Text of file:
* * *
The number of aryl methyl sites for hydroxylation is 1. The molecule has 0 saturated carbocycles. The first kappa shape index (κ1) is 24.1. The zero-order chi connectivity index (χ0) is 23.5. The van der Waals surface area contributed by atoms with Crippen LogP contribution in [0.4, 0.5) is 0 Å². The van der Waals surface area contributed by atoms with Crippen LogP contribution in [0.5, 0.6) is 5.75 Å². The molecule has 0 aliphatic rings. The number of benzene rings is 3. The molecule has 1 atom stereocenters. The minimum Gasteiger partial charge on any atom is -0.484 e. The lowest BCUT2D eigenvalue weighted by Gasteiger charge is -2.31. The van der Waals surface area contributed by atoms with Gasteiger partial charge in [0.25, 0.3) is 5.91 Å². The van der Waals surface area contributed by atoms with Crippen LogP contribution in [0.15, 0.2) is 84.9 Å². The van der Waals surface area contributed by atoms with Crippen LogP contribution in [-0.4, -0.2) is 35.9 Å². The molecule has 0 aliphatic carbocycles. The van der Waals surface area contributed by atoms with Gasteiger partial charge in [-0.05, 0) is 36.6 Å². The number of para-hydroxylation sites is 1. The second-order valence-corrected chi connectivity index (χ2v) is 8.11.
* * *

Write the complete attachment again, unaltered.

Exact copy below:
The number of aryl methyl sites for hydroxylation is 1. The molecule has 0 saturated carbocycles. The first kappa shape index (κ1) is 24.1. The zero-order chi connectivity index (χ0) is 23.5. The van der Waals surface area contributed by atoms with Crippen LogP contribution in [0.4, 0.5) is 0 Å². The van der Waals surface area contributed by atoms with Crippen LogP contribution in [0.5, 0.6) is 5.75 Å². The molecule has 0 aliphatic rings. The number of benzene rings is 3. The molecule has 1 atom stereocenters. The minimum Gasteiger partial charge on any atom is -0.484 e. The lowest BCUT2D eigenvalue weighted by Gasteiger charge is -2.31. The van der Waals surface area contributed by atoms with Gasteiger partial charge in [0.25, 0.3) is 5.91 Å². The van der Waals surface area contributed by atoms with Crippen LogP contribution in [0.15, 0.2) is 84.9 Å². The van der Waals surface area contributed by atoms with Crippen LogP contribution in [-0.4, -0.2) is 35.9 Å². The molecule has 0 aliphatic carbocycles. The van der Waals surface area contributed by atoms with Gasteiger partial charge in [-0.05, 0) is 36.6 Å². The number of para-hydroxylation sites is 1. The second-order valence-corrected chi connectivity index (χ2v) is 8.11.